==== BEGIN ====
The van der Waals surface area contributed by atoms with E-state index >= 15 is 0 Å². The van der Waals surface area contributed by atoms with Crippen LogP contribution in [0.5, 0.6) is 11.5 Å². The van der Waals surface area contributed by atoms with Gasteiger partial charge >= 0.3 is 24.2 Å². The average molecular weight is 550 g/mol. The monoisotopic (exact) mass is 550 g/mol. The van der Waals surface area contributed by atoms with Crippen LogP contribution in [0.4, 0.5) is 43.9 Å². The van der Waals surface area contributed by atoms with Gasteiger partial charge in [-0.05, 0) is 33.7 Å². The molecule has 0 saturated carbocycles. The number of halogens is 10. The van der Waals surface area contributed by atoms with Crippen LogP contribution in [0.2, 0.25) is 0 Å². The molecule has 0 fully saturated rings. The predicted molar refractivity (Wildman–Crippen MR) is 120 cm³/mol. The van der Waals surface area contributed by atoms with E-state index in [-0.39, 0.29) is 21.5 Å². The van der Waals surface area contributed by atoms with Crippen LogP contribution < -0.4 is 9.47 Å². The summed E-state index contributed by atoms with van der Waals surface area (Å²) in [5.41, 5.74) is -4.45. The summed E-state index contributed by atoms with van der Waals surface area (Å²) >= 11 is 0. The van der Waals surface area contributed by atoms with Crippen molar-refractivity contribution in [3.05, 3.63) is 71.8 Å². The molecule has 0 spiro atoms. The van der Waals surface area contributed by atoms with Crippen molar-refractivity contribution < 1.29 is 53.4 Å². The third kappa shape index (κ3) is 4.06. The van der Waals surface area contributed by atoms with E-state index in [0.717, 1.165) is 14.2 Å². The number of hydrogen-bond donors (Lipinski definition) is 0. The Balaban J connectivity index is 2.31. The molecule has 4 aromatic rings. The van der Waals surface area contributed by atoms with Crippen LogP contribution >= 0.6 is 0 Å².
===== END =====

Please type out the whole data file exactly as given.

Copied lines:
The van der Waals surface area contributed by atoms with E-state index >= 15 is 0 Å². The van der Waals surface area contributed by atoms with Crippen LogP contribution in [0.5, 0.6) is 11.5 Å². The van der Waals surface area contributed by atoms with Gasteiger partial charge >= 0.3 is 24.2 Å². The average molecular weight is 550 g/mol. The monoisotopic (exact) mass is 550 g/mol. The van der Waals surface area contributed by atoms with Crippen LogP contribution in [0.4, 0.5) is 43.9 Å². The van der Waals surface area contributed by atoms with Gasteiger partial charge in [-0.05, 0) is 33.7 Å². The molecule has 0 saturated carbocycles. The number of halogens is 10. The van der Waals surface area contributed by atoms with Crippen LogP contribution in [0.2, 0.25) is 0 Å². The molecule has 0 fully saturated rings. The predicted molar refractivity (Wildman–Crippen MR) is 120 cm³/mol. The van der Waals surface area contributed by atoms with E-state index in [-0.39, 0.29) is 21.5 Å². The van der Waals surface area contributed by atoms with Crippen LogP contribution < -0.4 is 9.47 Å². The summed E-state index contributed by atoms with van der Waals surface area (Å²) in [5.41, 5.74) is -4.45. The summed E-state index contributed by atoms with van der Waals surface area (Å²) >= 11 is 0. The van der Waals surface area contributed by atoms with Crippen molar-refractivity contribution in [3.05, 3.63) is 71.8 Å². The molecule has 0 spiro atoms. The van der Waals surface area contributed by atoms with Crippen molar-refractivity contribution < 1.29 is 53.4 Å². The third kappa shape index (κ3) is 4.06. The van der Waals surface area contributed by atoms with E-state index in [0.717, 1.165) is 14.2 Å². The number of hydrogen-bond donors (Lipinski definition) is 0. The Balaban J connectivity index is 2.31. The molecule has 4 aromatic rings. The van der Waals surface area contributed by atoms with Crippen LogP contribution >= 0.6 is 0 Å².